The committee endorsed a proposal championed by Alderman Cavalier Johnson to use $6.05 million to hire three police recruiting classes totaling 195 new officers. Barrett had proposed to use ARPA funding to hire the officers, but the council swapped that with fire department funding for effectively the same result.
The budget will still reduce the sworn strength of the Milwaukee Police Department by 25 officers over the course of the year, a factor that is almost entirely driven by the rising salaries for union-protected officers and revenue limits on the city.
Ald. Nik Kovac said he has both fiscal and philosophical concerns. “When you have half your budget you refuse to cut, that means you have to cut the other half double,” he said of the city’s recent trend in budgeting. But he ultimately voted for the measure, in part because the new recruits would be more diverse than the current force.
Ald. JoCasta Zamarripa thanked constituents for reaching out with their concerns about police funding. “I hope they don’t think it fell on deaf ears, because it has not,” she said. She voted for it as well.
Coggs abstained. “I don’t want us taking a placebo, like these few more cops are going to take care of all the problems we see on the streets,” she said.
The alderwoman, as well as other members, expressed frustration that the $300,000 the city agreed to provide Milwaukee County to support its CART program that pairs officers with psychiatric clinicians is only just starting to move forward.
Kovac successfully introduced a proposal that reassigned $400,000 within the department to hire 10 police service investigators to work vehicle theft cases. Currently police officers take reports and investigate the thefts, “which probably isn’t the best use of a badge and a gun,” said the alderman.
The non-sworn officers, often retired officers, will serve as a less costly method to address the surge in vehicle thefts. “I stole this one from Spiker,” said the Kovac of his inspiration. MPD will absorb the cost by adjusting personnel costs throughout the year.
Slashing The Fire Department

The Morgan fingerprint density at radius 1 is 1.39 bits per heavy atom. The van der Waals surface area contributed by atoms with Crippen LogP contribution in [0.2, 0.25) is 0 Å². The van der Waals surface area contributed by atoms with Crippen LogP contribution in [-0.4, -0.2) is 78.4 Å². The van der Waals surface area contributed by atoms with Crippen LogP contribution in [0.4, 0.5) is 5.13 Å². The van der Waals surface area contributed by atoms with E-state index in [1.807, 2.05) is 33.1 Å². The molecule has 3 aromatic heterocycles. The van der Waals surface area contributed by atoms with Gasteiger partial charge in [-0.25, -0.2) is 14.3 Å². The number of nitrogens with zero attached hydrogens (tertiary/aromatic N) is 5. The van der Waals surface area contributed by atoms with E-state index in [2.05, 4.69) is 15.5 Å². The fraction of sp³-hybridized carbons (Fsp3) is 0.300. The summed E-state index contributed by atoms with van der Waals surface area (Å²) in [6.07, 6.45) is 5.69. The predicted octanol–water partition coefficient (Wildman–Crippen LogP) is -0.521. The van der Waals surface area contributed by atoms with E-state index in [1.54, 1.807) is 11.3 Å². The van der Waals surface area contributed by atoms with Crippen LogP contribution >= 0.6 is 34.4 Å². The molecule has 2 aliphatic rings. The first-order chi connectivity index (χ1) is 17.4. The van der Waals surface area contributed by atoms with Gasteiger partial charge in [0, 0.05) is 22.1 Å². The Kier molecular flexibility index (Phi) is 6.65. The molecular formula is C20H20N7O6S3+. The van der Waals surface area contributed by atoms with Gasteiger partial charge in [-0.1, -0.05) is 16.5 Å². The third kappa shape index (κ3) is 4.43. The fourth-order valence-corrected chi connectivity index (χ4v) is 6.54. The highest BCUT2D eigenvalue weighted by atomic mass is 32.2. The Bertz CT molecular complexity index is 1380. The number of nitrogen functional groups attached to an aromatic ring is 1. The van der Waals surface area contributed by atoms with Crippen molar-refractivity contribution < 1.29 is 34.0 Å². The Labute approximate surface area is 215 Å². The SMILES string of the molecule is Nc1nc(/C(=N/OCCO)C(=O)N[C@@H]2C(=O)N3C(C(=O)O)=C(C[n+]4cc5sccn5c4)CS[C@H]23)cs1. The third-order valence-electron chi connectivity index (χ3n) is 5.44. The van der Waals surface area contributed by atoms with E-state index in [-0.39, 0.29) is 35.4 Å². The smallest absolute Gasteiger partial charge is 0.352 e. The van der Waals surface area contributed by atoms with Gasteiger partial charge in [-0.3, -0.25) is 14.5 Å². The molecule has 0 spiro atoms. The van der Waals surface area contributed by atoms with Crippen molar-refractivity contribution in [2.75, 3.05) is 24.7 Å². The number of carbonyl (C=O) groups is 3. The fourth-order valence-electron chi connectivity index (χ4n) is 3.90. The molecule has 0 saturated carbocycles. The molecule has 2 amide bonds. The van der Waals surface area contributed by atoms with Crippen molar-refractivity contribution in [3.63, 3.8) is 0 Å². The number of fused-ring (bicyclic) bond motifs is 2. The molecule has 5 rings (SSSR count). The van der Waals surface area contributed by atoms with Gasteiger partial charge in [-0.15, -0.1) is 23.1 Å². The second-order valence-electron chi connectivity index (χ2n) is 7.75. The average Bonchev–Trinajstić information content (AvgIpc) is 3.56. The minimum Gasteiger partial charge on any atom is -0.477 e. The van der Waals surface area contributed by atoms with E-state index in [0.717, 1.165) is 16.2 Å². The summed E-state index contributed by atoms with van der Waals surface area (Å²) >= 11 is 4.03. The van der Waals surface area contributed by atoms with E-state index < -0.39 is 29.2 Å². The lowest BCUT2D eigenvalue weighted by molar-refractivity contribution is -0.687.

While the looming fiscal cliff is the elephant in the room, Ald. Robert Bauman attempted to give it the spotlight. He is proposing to eliminate two engine companies, totaling 30 firefighters, from the Milwaukee Fire Department.
He would use $2.9 million in savings to bolster the pension reserve fund.
“So I figure why don’t we start this process of downsizing rather than waiting,” said Bauman of the looming cliff.
Bauman said he saw the chief earlier in the day and he didn’t mention it, so he must be for it.
“I quite frankly think you are unnecessarily accelerating what is going to be a bad situation,” said Chief Aaron Lipski.
Without a drastic increase in revenue, the city will need to cut at least $70 million per year in spending starting in 2023.
“I think there is a bit of denial going on here,” said Bauman. “Sooner or later you’re going to see massive cuts to the Milwaukee Fire Department and yes the personnel that are left are going to be really tired and overworked.”
Kovac and Zamarripa thanked him for bringing the fiscal cliff to the floor, then voted against his idea. As did everyone else on the committee.
The proposal is an about-face for Bauman, who voted against the entire 2018 budget after unsuccessfully seeking to save a fire station in his district.
But with Johnson’s ARPA accounting trick and a $10 million allocation proposed by Barrett, the pension reserve fund will have $82 million in it going into 2023.